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O/NSO: Lining up edition

By Greg Katz – WeAreSC

The Obvious: If the USC Trojans are going to have a successful 2016 season, no unit could have a bigger impact as it pertains to winning or losing than the offensive line under first-year O-line coach Neil Callaway.

The Not So Obvious: In receiving a media copy of Phil Steele’s national preview magazine, the respected publisher writes the 2016 Trojans offensive line is the best in the country. Steele writes, “(Last season) they improved to 4.5 yards per rush. This year they only lose their center (Max Turek) and have 15 VHTs (Very Highly Touted Recruits). Last year’s injuries make them even more experienced, and they get the call as my top rated O-line.”

The Obvious: The Trojans offensive line will be challenged by a stout Alabama defensive front on Sept. 3 in Dallas.

The Not So Obvious: If Phil Steele’s proclamation that the Trojans offensive line is the best in the country, the opening game against Alabama will certainly be an early litmus test. The truth is that the Trojans offensive is quite capable of being one of the country’s finest, but that may not be apparent against the vaunted Crimson Tide defense front, which will be loaded with future NFL draft picks.

The Obvious: One of the interesting areas of the Trojans offensive line will be the return of veteran junior lineman Toa Lobendahn, who is coming off of knee surgery but has been participating in summer drills.

The Not So Obvious: While Lobendahn has been rehabbing, the Trojans have gotten a good effort from junior Nico Falah. Most expect that Lobendahn will reclaim his starting center position, which he inherited when Max Tuerk went down with his own knee issue. However, there is no telling how offensive line coach Neil Callaway will view Lobendahn, given the fact that the former veteran SEC line coach did not have Toa’s services last spring. It all makes for a rather intriguing fall camp.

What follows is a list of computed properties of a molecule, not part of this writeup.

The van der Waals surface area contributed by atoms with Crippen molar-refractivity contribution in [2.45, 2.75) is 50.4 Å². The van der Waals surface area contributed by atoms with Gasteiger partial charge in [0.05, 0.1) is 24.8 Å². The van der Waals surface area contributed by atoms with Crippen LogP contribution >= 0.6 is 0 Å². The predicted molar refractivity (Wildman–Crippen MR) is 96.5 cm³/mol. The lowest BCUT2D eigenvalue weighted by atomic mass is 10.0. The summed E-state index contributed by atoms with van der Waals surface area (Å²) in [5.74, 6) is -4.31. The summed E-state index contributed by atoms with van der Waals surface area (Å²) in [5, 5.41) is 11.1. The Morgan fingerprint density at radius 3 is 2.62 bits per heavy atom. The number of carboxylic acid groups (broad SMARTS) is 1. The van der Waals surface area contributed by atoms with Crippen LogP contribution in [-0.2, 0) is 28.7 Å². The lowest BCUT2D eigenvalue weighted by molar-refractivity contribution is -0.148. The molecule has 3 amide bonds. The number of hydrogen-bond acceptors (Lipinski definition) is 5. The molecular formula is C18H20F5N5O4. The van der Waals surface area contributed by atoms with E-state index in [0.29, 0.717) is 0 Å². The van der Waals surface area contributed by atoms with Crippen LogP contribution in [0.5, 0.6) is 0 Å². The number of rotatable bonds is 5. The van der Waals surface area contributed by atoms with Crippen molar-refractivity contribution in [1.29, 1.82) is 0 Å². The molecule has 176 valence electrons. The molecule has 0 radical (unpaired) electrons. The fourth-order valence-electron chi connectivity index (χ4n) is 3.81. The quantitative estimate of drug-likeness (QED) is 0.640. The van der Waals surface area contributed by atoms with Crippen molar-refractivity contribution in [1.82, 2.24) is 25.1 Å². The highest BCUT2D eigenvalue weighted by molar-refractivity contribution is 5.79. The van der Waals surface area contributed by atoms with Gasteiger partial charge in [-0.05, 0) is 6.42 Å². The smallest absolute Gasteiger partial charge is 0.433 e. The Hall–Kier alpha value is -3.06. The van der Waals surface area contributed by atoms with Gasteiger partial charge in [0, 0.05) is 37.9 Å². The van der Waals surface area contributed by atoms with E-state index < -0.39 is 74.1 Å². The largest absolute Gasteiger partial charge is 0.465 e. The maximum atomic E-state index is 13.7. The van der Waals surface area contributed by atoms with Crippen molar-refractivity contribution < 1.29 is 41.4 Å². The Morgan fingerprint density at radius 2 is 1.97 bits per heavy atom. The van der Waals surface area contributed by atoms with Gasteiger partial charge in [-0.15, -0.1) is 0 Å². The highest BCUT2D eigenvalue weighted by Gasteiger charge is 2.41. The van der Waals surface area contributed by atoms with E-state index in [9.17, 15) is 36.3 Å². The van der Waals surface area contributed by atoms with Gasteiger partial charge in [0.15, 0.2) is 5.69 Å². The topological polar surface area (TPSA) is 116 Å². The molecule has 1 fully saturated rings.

The Obvious: Like Trojans sophomore offensive lineman Chuma Edoga before him, junior center/guard Khaliel Rodgers has taken some snaps on the defensive line during recent summer workouts.

The Not So Obvious: Whether either Edoga or Rodgers actually play on the defensive line will probably get down to any further injuries to an already acknowledged thin roster of defensive linemen. Rodgers, who played defensive line his first couple of year in high school, initiated to the coaches the request to play on the D-line. At 6-foot-3 and 315 pounds, Rodgers would make a rather large nose tackle and, like Edoga, would add depth. This recent Rodgers move makes the opening of August camp all that more tantalizing, although the O/NSO suspects Edoga will remain on the offensive line while Rodgers could stick on the defensive front.

The Obvious: In terms of depth, the Trojans are loaded at center if you actually include Khaliel Rodgers along with Toa Lobendahn, Nico Falah, and redshirt freshman Cole Smith.

The Not So Obvious: What once was a lack of depth, the offensive line has made huge strides in recruiting and restocking the shelf. No position shows that depth more clearly than at center. There should be no immediate alarm if the injury gremlin appears. If Khaliel Rodgers does stick with the defensive line, the offensive line depth should still be in good shape, especially center. If the Trojans have a question mark in terms of offensive line depth, it could be depth at tackle, but even that looks in good shape with the improvement of some of the younger linemen.

The Obvious: In Phil Steele’s preseason magazine, he has the Alabama offensive line ranked No. 4 nationally.

The Not So Obvious: Certainly the competition for bragging rights to No. 1 offensive line in the country, according to Steele, will be at stake in early September. The Crimson Tide return three starters, but the most vital piece to their O-line machinery, all-star junior Cam Robinson, is questionable for the Trojans after avoiding criminal charges on allegations for weapons and illegal substance. If Alabama head coach Nick Saban plays Robinson, the Crimson Tide’s offensive line figures to take a backseat to nobody and will anybody be shocked if he does?